Chapter 23 ~ Don’t Sweat The Small Stuff
Obstacles and problems are part of life. True happiness comes not when we get rid of all our problems, but when we change our relationship to them when we see our problems as a potential source of awakening, opportunities to practice patience and to learn. Perhaps the most basic principle of spiritual life is that our problems are the best places to practice keeping our hearts open.
Certainly, some problems need to be solved. Many others, however, are problems we create for ourselves by struggling to make our life differently than it actually is. Inner peace is accomplished by understanding and accepting the inevitable contradictions of life—the pain and pleasure, success and failure, joy and sorrow, births and deaths. Problems can teach us to be gracious, humble, and patient.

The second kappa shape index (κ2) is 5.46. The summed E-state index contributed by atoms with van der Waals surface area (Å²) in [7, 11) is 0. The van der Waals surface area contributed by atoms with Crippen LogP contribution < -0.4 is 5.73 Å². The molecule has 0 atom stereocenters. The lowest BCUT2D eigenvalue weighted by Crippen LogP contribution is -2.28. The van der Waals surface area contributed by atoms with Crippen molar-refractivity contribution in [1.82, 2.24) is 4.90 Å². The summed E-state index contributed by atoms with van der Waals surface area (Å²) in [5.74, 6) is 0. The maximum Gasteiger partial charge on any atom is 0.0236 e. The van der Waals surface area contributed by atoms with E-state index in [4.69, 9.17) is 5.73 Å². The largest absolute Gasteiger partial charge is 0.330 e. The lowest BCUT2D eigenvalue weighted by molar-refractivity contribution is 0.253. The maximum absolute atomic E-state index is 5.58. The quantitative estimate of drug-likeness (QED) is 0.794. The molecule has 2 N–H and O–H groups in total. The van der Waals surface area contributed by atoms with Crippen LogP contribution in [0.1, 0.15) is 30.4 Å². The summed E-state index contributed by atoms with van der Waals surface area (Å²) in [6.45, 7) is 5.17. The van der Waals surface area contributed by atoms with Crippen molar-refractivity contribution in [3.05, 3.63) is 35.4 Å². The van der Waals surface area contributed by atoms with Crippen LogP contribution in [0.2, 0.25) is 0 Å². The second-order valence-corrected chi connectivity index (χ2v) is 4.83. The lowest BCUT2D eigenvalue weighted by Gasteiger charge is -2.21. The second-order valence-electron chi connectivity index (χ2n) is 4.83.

In Buddhist tradition, difficulties are considered to be so important to a life of growth and peace that a Tibetan prayer actually asks for them. It says, “Grant that I may be given appropriate difficulties and sufferings on this journey so that my heart may be truly awakened and my practice of liberation and universal compassion may be truly fulfilled.” It is felt that when life is too easy, there are fewer opportunities for genuine growth.
I wouldn’t go so far as to recommend that you seek out problems. I would, however, suggest that if you spend less time running away from problems and try to rid yourself of them—and more time accepting problems as an inevitable, natural, even important part of life—you will soon discover that life can be more of a dance and less of a battle. This philosophy of acceptance is the root of going with the flow.